“Let us take, as our first example, a sculptor fashioning a work of art out of clay and other materials; and let us waive, for the moment, the question of original property rights in the clay and the sculptor’s tools. The question then becomes: Who owns the work of art as it emerges from the sculptor’s fashioning? It is, in fact, the sculptor’s ‘creation,’ not in the sense that he has created matter, but in the sense that he has transformed nature-given matter—the clay—into another form dictated by his own ideas and fashioned by his own hands and energy. Surely, it is a rare person who, with the case put thus, would say that the sculptor does not have the property right in his own product. Surely, if every man has the right to own his own body, and if he must grapple with the material objects of the world in order to survive, then the sculptor has the right to own the product he has made, by his energy and effort, a veritable extension of his own personality. He has placed the stamp of his person upon the raw material, by ‘mixing his labor’ with the clay, in the phrase of the great property theorist John Locke.” (Rothbard 2006 [1973]: 36–39).

“Put this starkly, there are very few people who would deny the monstrous injustice in either a group or the world community seizing ownership of the sculpture. For the sculptor has in fact ‘created’ this work of art — not of course in the sense that he has created matter, but that he has produced it by transforming nature-given matter (the clay) into another form in accordance with his own ideas and his own labor and energy. Surely, if every man has the right to own his own body and if he must use and transform material natural objects in order to survive, then he has the right to own the product that he has made, by his energy and effort, into a veritable extension of his own personality. Such is the case of the sculptor, who has placed the stamp of his own person on the raw material, by ‘mixing his labor’ with the clay. But if the sculptor has done so, then so has every producer who has ‘homesteaded’ or mixed his labor with the objects of nature.” (Rothbard 2002: 48).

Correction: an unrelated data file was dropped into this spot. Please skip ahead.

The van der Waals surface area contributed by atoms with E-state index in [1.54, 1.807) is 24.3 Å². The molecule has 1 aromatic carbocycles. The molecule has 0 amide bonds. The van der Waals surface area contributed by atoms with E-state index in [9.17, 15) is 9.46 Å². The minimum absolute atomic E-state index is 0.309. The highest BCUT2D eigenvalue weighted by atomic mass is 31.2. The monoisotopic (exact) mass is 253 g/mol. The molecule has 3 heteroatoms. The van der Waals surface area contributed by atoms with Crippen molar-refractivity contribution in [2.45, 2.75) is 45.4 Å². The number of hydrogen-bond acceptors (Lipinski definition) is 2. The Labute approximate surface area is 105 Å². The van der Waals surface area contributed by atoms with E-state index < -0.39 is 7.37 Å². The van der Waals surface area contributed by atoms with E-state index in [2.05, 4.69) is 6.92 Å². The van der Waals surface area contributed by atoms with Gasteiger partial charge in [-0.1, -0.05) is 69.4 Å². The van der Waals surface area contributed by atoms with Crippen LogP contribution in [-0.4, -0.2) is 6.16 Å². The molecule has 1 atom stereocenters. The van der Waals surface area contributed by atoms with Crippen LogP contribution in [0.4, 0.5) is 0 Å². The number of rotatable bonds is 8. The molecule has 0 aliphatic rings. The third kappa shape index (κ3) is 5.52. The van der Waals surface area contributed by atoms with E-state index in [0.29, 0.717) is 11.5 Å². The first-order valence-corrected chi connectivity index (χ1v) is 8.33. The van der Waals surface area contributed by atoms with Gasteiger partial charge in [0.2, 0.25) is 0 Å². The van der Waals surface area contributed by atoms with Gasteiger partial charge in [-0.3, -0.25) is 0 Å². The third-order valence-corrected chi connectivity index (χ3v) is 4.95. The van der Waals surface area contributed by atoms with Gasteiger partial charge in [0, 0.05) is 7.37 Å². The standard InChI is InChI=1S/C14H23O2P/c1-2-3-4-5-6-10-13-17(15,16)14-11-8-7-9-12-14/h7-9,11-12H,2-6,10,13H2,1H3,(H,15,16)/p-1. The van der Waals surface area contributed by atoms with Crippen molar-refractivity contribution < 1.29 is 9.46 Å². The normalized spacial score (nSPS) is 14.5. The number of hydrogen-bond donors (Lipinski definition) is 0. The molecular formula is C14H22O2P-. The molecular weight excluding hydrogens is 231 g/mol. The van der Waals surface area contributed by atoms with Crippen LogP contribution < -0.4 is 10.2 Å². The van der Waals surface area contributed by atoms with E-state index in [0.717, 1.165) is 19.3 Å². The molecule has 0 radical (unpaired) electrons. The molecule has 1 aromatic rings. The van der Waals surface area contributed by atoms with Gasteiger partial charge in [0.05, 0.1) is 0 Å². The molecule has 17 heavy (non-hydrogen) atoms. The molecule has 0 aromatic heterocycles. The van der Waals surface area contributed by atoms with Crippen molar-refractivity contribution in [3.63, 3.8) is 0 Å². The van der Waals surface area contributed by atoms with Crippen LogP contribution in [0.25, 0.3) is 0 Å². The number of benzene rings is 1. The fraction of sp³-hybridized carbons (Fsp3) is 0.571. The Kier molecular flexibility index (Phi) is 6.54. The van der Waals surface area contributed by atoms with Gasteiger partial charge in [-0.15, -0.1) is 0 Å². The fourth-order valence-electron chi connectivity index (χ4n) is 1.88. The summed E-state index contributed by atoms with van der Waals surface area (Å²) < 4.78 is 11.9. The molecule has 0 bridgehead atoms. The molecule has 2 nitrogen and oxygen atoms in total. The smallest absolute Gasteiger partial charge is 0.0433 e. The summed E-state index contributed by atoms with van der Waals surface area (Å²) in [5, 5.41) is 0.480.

The mysticism in Rothbard’s homesteading property rights argument lies in the idea that homesteading involves “mixing your labour” with some materials or land and the result is a “veritable extension” of your “own personality” such that some mysterious, universal, absolute cosmic right to property is created. This argument is plainly unsound, untrue and reeks of mysticism.

For Rothbard, labour on materials by a person involves “mixing of labour” with objects and makes the goods produced “a veritable extension of his own personality,” while for Marx the “abstract human labour [sc. by workers] is objectified or materialized” in commodities produced. In both cases, the people who produce goods have some kind of mystical or natural right to the goods produced or their value.

The Marxist labour theory of value and of worker exploitation is the mirror image of the Rothbardian notion of absolute property rights by homesteading. They are two sides of the same coin, but the coin is the same quasi-religious nonsense.

Perhaps Marxists and Rothbardians should put aside their differences and join together in one economic school. After all, the classical Marxists’ ultimate aim is a stateless, utopian paradise, and Rothbardians want the same thing. They just have to put aside their differences on how to get there.

We could call the new faith “Marxbardianism” – and at the same time it would save us all the trouble of having to refute the Marxists and Rothbardians separately in their two mirror image schools.

Marx, Karl. 1982. Capital. Volume One. A Critique of Political Economy (trans. Ben Fowkes). Penguin Books, Harmondsworth, England.

Rothbard, M. N. 2002. The Ethics of Liberty. New York University Press, New York, N.Y. and London.